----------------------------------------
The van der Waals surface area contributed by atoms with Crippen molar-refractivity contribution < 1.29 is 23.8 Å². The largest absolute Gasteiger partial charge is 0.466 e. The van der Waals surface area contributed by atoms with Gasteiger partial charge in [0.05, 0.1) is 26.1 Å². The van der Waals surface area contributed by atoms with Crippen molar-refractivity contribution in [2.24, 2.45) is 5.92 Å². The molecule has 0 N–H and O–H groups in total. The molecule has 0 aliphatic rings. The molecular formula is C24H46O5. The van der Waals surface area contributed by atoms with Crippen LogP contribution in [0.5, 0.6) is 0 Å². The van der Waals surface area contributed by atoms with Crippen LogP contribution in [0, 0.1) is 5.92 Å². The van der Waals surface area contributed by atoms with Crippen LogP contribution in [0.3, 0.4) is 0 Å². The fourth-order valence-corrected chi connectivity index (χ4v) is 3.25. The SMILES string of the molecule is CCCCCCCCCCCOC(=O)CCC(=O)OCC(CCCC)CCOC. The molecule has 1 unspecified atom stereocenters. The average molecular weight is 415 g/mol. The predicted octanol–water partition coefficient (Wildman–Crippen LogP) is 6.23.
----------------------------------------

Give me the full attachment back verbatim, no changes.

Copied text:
The van der Waals surface area contributed by atoms with Crippen molar-refractivity contribution < 1.29 is 23.8 Å². The largest absolute Gasteiger partial charge is 0.466 e. The van der Waals surface area contributed by atoms with Gasteiger partial charge in [0.05, 0.1) is 26.1 Å². The van der Waals surface area contributed by atoms with Crippen molar-refractivity contribution in [2.24, 2.45) is 5.92 Å². The molecule has 0 N–H and O–H groups in total. The molecule has 0 aliphatic rings. The molecular formula is C24H46O5. The van der Waals surface area contributed by atoms with Crippen LogP contribution in [0.5, 0.6) is 0 Å². The van der Waals surface area contributed by atoms with Crippen LogP contribution in [0, 0.1) is 5.92 Å². The van der Waals surface area contributed by atoms with Crippen LogP contribution in [0.3, 0.4) is 0 Å². The fourth-order valence-corrected chi connectivity index (χ4v) is 3.25. The SMILES string of the molecule is CCCCCCCCCCCOC(=O)CCC(=O)OCC(CCCC)CCOC. The molecule has 1 unspecified atom stereocenters. The average molecular weight is 415 g/mol. The predicted octanol–water partition coefficient (Wildman–Crippen LogP) is 6.23.